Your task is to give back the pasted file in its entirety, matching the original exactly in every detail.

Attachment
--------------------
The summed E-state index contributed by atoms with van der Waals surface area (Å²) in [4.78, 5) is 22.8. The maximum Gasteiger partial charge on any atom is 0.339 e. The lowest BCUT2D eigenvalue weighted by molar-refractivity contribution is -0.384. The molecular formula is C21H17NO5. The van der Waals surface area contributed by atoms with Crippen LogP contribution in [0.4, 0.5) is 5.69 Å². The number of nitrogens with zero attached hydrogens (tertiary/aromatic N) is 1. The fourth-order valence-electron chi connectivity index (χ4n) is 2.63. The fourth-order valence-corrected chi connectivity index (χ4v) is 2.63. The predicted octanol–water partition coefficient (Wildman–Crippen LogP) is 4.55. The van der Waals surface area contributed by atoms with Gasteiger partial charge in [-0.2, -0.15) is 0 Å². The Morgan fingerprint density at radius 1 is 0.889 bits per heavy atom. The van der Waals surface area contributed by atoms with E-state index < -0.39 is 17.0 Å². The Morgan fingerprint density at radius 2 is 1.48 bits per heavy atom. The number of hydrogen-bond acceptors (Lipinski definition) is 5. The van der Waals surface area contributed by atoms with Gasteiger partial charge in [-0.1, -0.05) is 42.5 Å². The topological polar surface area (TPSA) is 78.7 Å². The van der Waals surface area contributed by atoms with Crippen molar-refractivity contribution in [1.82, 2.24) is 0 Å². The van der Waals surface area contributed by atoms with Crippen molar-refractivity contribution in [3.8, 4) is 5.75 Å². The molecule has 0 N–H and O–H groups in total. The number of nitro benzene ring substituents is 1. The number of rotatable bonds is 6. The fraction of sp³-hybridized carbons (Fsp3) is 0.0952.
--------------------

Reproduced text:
The summed E-state index contributed by atoms with van der Waals surface area (Å²) in [4.78, 5) is 22.8. The maximum Gasteiger partial charge on any atom is 0.339 e. The lowest BCUT2D eigenvalue weighted by molar-refractivity contribution is -0.384. The molecular formula is C21H17NO5. The van der Waals surface area contributed by atoms with Crippen LogP contribution in [0.4, 0.5) is 5.69 Å². The number of nitrogens with zero attached hydrogens (tertiary/aromatic N) is 1. The fourth-order valence-electron chi connectivity index (χ4n) is 2.63. The fourth-order valence-corrected chi connectivity index (χ4v) is 2.63. The predicted octanol–water partition coefficient (Wildman–Crippen LogP) is 4.55. The van der Waals surface area contributed by atoms with Gasteiger partial charge in [-0.2, -0.15) is 0 Å². The Morgan fingerprint density at radius 1 is 0.889 bits per heavy atom. The van der Waals surface area contributed by atoms with E-state index < -0.39 is 17.0 Å². The Morgan fingerprint density at radius 2 is 1.48 bits per heavy atom. The number of hydrogen-bond acceptors (Lipinski definition) is 5. The van der Waals surface area contributed by atoms with Gasteiger partial charge in [-0.1, -0.05) is 42.5 Å². The topological polar surface area (TPSA) is 78.7 Å². The van der Waals surface area contributed by atoms with Crippen molar-refractivity contribution in [1.82, 2.24) is 0 Å². The van der Waals surface area contributed by atoms with Crippen molar-refractivity contribution in [3.8, 4) is 5.75 Å². The molecule has 0 N–H and O–H groups in total. The number of nitro benzene ring substituents is 1. The number of rotatable bonds is 6. The fraction of sp³-hybridized carbons (Fsp3) is 0.0952.